The general officers know that protecting our interests and our civilization, preserving some semblance of order, responding to natural disasters and man-made chaos -- these missions depend on NATO infrastructure in places like Lakenheath, Ramstein, Morón, Aviano and Incirlik.
Third, America must keep its word. President Obama failed this in relation to missile-defense plans for Eastern Europe and by failing to enforce his own red line in Syria. President Trump has failed this measure of leadership by moving the goalposts on defense spending and by raising doubts about America’s security guarantee.
The allies agreed to spend 2 percent of GDP on defense. Some have hit that target; all of them are increasing defense spending. Yet the president demanded in July that they double defense spending to 4 percent of GDP -- this after the Bush and Obama administrations worked hard to persuade the allies to agree to 2 percent.
As to America’s commitment to Europe’s security, President Trump’s 2017 Warsaw address affirming “that we stand firmly behind Article V" and calling on Russia “to cease its destabilizing activities” was a step in the right direction. His performance in Brussels this summer was a step backwards.
Europe also has work to do.
First, the allies must make good on their 2-percent commitment. Until Russia is fully and truly liberalized -- something that won’t occur until Putin is gone -- building up the common defense is the best way to defend NATO and deter Moscow. What Churchill said of his Russian counterparts is true of Putin and his generals: “There is nothing they admire so much as strength, and there is nothing for which they have less respect than for weakness.”
Devoting 2 percent of GDP to the common defense sends a signal of seriousness and solidarity, and it will prevent NATO’s devolution from an all-for-one alliance into a one-for-all public good.
No doubt spurred by President Trump, NATO saw in 2017 its biggest spending increase in 25 years. In 2014, only three NATO nations spent 2 percent of their GDP on defense. By 2024, two-thirds of the alliance will reach 2 percent. France is on track to reach the 2-percent threshold by 2022. Norway increased defense spending 9.8 percent in 2016-2017. The Czech Republic will increase the size of its military 63 percent by 2025. Germany is adding 20,000 troops to its ranks.
Second, the allies must prove that NATO’s security guarantee is as valid for the newest members of the alliance as it is for the oldest.
Toward that end, NATO nations have forward-deployed units in the Baltics and Poland “to unambiguously demonstrate” their determination to defend the easternmost members of the alliance. U.S., Canadian, German and British units are spearheading the effort.
In addition, NATO defense ministers recently approved plans to create new commands to improve the movement of troops across the Atlantic and within Europe. The newly-minted Four 30s Plan -- an alliance-wide commitment to have the capability to deploy 30 mechanized battalions, 30 squadrons of strike aircraft, and 30 warships within 30 days of a go order -- is another indication of NATO’s willingness to answer Russia’s aggressive moves.
Within easy range of Putin’s unmarked armies, Eastern Europe’s leaders understand that if Putin follows his Ukraine playbook and covertly violates the sovereignty of the Baltics, he will force NATO to blink or fire back. Neither alternative leads to a happy outcome. The former means NATO is neutralized. The latter means war. The best way to prevent those dire scenarios is through unity of purpose, allied cohesion, deterrent military strength, clarity of intent and frank dialogue with Moscow. That’s how NATO prevented the Cold War from turning hot, and it’s the best roadmap for Cold War 2.0.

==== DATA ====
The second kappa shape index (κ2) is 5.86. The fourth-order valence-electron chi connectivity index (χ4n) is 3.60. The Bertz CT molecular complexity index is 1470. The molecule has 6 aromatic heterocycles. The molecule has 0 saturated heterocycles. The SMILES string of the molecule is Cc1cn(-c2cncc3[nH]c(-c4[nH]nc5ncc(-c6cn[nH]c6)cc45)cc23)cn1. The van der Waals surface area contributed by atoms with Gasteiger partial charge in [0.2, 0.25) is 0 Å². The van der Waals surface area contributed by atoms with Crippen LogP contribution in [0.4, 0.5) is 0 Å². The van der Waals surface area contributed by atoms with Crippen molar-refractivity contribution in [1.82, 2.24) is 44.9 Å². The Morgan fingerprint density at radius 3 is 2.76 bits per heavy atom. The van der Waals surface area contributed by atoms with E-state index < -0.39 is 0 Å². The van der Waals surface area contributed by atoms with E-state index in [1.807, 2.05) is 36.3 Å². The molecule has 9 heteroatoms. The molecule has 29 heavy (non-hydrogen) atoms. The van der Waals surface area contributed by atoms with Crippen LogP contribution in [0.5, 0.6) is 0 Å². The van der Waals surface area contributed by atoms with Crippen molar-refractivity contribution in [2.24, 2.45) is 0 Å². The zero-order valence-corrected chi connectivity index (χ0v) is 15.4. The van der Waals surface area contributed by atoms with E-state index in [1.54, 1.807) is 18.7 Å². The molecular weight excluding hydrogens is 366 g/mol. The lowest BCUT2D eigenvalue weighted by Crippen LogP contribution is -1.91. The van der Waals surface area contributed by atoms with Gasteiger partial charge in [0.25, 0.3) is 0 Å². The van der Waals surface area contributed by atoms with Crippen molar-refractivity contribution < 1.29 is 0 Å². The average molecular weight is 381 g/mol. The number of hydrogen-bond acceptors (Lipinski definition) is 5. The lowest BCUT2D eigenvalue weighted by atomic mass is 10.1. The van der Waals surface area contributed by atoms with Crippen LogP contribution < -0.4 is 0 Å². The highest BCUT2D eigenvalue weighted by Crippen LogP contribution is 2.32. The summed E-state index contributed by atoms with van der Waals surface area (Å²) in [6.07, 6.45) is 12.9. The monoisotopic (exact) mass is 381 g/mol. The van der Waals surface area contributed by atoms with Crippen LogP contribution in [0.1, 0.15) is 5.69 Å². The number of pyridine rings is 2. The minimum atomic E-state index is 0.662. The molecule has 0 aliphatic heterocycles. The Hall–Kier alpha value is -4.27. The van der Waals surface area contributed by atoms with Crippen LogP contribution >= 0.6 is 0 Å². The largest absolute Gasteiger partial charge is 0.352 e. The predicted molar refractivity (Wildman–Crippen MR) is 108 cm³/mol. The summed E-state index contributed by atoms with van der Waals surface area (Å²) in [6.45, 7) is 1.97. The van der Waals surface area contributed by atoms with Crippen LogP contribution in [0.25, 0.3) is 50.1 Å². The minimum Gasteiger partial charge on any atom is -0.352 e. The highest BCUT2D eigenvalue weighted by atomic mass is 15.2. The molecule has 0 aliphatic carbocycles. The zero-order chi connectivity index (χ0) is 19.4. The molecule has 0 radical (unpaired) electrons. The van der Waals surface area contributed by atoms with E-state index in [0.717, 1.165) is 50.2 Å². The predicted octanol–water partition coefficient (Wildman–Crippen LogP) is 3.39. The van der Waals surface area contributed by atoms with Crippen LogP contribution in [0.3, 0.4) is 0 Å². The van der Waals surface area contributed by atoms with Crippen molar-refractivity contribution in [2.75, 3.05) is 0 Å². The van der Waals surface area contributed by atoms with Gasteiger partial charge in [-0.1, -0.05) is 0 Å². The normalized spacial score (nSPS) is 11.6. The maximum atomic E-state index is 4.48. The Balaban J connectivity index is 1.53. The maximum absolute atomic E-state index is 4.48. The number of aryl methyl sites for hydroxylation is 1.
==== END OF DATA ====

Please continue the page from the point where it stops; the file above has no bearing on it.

Third, NATO’s political leaders must do a better job highlighting the stark differences between Putinism and the principles NATO defends. They should relentlessly point out the vast freedom gap between Russia and its neighbors, use international forums to detail Putin’s outlaw behavior, and offer a platform to Putin’s enemies: journalists, religious minorities, NGOs, political dissidents. “A little less détente,” as President Reagan counseled, “and more encouragement to the dissenters might be worth a lot of armored divisions.”
Related, allies like Germany need to minimize their exposure and connection to Putin. In 2009, NATO urged members to pursue a “stable and reliable energy supply” and “diversification of routes, suppliers and energy sources.” In 2018, NATO declared, “It is essential to ensure that the members of the alliance are not vulnerable to political or coercive manipulation of energy, which constitutes a potential threat.” Poland has cut its dependence on Putin’s Russia and turned to the U.S. for liquefied natural gas. Germany should follow Poland’s example.
Finally, NATO leaders must see Russia as it is, not as they hope it to be. The implication of President Obama’s well-intentioned “Russian reset” was that Putin wanted a partner, if only Washington would change its approach to Moscow. That hypothesis has been obliterated. Putin’s Russia invaded Georgia during the “with us or against us” Bush administration, dismembered Ukraine during the “lead from behind” Obama administration, and armed the Taliban during the “wouldn’t it be nice if we actually got along with Russia?” Trump administration. Putin -- not Washington -- is the problem. And NATO is part of the solution -- still.